Seeing With Sound: Acoustic Beamforming for Multimodal Scene Understanding
Mobile robots, including autonomous vehicles rely heavily on sensors that use electromagnetic radiation like lidars, radars and cameras for perception. While effective in most scenarios, these sensors can be unreliable in unfavorable environmental conditions, including low-light scenarios and adverse weather, and they can only detect obstacles within their direct line-of-sight. Audible sound from other road users propagates as acoustic waves that carry information even in challenging scenarios. However, their low spatial resolution and lack of directional information have made them an overlooked sensing modality.
In this work, we introduce long-range acoustic beamforming of sound produced by road users in-the-wild as a complementary sensing modality to traditional electromagnetic radiation-based sensors. To validate our approach and encourage further work in the field, we also introduce the first-ever multimodal long-range acoustic beamforming dataset. We propose a neural aperture expansion method for beamforming and demonstrate its effectiveness for multimodal automotive object detection when coupled with RGB images in challenging automotive scenarios, where camera-only approaches fail or are unable to provide ultra-fast acoustic sensing sampling rates.
Seeing With Sound: Long-range Acoustic Beamforming for Multimodal Scene Understanding
Praneeth Chakravarthula, Jim Aldon D’Souza, Ethan Tseng, Joe Bartusek, Felix Heide
Multimodal Beamforming Dataset
To assess long-range acoustic beamforming for automotive scene understanding, we have acquired a large dataset of roadside noise along with ambient scene information captured by an RGB camera, lidar, global positioning system (GPS) and an inertial measurement unit (IMU), and annotated by experts.
We collect a large dataset of acoustic pressure signals from road traffic, along with camera, lidar, GPS and IMU sensory streams. Our data consists of a variety of traffic scenes with multiple object instances. The raw sound signals are processed for a range of frequency bands in our dataset and a snapshot visualization of our dataset with beamforming maps overlayed on RGB images is shown above.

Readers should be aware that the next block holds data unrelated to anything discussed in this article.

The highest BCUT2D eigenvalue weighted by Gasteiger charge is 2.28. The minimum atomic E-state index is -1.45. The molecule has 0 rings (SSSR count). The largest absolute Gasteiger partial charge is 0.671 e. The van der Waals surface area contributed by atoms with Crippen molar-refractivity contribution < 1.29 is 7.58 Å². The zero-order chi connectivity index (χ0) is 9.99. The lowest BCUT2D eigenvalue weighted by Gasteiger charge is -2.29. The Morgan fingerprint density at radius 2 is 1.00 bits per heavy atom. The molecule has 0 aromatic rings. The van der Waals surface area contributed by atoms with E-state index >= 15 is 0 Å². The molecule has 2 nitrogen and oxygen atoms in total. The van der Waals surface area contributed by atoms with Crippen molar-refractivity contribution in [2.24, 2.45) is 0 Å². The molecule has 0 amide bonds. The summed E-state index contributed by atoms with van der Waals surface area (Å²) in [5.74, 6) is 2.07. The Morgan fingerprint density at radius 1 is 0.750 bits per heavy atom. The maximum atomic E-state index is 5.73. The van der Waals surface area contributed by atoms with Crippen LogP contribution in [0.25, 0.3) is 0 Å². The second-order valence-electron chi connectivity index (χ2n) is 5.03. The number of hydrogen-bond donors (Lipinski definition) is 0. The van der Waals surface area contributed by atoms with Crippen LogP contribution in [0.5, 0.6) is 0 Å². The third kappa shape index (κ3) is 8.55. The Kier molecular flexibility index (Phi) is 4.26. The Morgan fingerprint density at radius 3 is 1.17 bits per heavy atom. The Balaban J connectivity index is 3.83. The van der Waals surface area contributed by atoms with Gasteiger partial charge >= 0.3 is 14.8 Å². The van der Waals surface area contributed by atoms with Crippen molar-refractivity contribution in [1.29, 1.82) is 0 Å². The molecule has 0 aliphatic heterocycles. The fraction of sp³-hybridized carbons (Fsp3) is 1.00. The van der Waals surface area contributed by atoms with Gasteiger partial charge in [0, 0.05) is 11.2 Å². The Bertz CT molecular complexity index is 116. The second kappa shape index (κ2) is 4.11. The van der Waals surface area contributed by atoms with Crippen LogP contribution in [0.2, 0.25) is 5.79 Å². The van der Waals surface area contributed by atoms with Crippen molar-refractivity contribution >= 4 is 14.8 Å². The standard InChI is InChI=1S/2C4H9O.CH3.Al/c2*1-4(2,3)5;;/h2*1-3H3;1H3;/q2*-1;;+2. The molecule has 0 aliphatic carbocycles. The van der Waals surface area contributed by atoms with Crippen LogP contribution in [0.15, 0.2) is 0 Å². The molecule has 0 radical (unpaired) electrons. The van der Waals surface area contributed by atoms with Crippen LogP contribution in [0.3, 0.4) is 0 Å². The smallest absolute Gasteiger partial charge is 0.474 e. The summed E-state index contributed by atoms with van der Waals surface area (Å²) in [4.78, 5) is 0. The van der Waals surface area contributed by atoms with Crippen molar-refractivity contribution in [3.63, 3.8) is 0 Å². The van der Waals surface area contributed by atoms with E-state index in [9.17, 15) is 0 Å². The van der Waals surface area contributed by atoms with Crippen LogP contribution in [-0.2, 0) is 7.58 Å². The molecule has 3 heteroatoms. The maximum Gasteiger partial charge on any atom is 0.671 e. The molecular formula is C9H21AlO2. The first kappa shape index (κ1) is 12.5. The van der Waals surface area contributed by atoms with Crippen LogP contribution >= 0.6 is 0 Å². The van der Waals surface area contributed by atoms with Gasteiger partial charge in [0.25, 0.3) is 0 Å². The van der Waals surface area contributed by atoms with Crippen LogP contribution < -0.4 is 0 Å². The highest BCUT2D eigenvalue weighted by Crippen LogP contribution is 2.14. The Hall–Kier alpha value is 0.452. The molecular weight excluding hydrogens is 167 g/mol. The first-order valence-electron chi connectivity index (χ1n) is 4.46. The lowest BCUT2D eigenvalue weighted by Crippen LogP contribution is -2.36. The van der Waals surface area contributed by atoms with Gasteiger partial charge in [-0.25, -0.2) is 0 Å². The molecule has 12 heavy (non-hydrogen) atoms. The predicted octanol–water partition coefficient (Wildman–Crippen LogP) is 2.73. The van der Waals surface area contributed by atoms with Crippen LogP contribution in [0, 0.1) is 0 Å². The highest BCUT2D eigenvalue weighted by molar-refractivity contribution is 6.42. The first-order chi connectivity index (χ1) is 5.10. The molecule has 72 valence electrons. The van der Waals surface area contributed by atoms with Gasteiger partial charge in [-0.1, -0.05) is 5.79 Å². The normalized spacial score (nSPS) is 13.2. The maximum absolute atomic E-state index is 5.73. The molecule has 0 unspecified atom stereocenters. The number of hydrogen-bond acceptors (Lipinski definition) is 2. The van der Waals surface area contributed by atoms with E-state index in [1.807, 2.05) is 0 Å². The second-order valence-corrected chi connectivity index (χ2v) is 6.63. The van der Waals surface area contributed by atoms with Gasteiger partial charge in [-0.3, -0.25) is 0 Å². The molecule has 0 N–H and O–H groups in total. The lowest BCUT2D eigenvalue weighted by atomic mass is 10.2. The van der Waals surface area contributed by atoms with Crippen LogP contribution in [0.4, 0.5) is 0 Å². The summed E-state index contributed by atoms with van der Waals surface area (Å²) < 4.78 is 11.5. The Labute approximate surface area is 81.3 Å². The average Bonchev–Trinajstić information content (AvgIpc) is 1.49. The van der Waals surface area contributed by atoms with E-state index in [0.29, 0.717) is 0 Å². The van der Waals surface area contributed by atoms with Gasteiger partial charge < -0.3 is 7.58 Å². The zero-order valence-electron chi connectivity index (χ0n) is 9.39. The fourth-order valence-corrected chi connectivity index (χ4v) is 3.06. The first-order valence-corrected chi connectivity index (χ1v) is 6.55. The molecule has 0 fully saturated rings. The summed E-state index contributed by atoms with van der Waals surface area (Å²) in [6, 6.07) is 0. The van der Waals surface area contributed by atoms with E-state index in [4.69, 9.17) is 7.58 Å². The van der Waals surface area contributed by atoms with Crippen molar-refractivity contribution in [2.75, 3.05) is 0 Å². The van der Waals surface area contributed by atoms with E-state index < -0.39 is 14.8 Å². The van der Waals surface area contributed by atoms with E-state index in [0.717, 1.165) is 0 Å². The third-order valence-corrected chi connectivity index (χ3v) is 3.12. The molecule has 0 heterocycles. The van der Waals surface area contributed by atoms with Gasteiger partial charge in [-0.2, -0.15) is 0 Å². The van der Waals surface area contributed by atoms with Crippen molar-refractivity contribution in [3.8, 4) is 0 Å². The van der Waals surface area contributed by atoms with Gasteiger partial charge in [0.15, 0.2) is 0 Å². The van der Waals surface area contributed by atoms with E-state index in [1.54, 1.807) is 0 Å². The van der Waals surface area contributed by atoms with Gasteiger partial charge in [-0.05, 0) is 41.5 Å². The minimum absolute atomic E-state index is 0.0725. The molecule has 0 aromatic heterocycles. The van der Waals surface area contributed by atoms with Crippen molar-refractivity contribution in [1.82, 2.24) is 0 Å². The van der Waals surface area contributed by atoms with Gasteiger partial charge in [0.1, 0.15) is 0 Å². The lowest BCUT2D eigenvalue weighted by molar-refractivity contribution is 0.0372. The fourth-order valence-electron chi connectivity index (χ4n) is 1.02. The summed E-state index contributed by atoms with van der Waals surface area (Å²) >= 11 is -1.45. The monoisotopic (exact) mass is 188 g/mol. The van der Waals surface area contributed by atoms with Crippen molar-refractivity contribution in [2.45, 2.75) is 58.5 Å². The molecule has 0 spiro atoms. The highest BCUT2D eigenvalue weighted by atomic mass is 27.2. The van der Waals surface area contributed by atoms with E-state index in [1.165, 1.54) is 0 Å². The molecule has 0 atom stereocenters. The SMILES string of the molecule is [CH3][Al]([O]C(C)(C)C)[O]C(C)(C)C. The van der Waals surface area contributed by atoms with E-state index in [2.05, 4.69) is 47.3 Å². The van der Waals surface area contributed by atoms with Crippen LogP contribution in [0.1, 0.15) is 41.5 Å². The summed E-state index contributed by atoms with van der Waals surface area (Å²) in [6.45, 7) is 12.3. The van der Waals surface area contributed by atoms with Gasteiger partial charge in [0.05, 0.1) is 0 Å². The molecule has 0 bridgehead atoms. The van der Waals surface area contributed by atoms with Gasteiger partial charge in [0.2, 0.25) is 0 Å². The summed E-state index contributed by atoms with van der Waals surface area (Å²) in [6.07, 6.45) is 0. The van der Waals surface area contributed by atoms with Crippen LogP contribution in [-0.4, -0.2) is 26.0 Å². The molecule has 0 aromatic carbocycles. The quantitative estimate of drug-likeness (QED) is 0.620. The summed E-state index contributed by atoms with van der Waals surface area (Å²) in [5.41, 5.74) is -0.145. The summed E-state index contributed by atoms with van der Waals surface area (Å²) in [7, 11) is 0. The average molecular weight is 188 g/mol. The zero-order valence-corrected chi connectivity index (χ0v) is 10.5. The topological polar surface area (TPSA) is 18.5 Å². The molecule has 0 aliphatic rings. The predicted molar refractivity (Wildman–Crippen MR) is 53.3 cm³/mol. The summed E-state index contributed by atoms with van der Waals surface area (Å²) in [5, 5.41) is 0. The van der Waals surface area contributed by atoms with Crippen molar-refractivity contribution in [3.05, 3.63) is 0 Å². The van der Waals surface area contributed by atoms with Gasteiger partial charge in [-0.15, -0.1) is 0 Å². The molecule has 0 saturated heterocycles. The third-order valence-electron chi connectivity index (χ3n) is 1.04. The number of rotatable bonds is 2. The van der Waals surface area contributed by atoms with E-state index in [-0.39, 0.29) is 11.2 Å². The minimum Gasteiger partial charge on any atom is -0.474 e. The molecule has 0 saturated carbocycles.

Overview of the Framework
Roadside noise is measured by a microphone array sensor and a beamforming map of acoustic signals is computed as complementary modality to existing photon-based sensor stacks. A trained neural network translates multimodal signals to features which can be used for downstream tasks such as object detection and predicting a future RGB camera frame.
Neural Aperture Expansion and Beamforming
We train a network to synthetically expand the aperture of the microphone array to produce higher fidelity beamform maps with smaller PSF corruption. The beamforming maps visualize sound from the vehicles (center, see arrows). As can be observed, a smaller aperture (left) results in blurry beamforming outputs compared to larger aperture (right).
Multimodal Object Detection
Traffic sound provides complementary signals that improve detections significantly on challenging scenarios where low-light, glare, and motion blur reduce the accuracy of RGB detections. Furthermore, beamforming allows us to reliably detect multiple sound source in the scene.
 Mario Bijelic, Tobias Gruber, Fahim Mannan, Florian Kraus, Werner Ritter, Klaus Dietmayer, Felix Heide. Seeing Through Fog Without Seeing Fog: Deep Multimodal Sensor Fusion in Unseen Adverse Weather. CVPR 2020.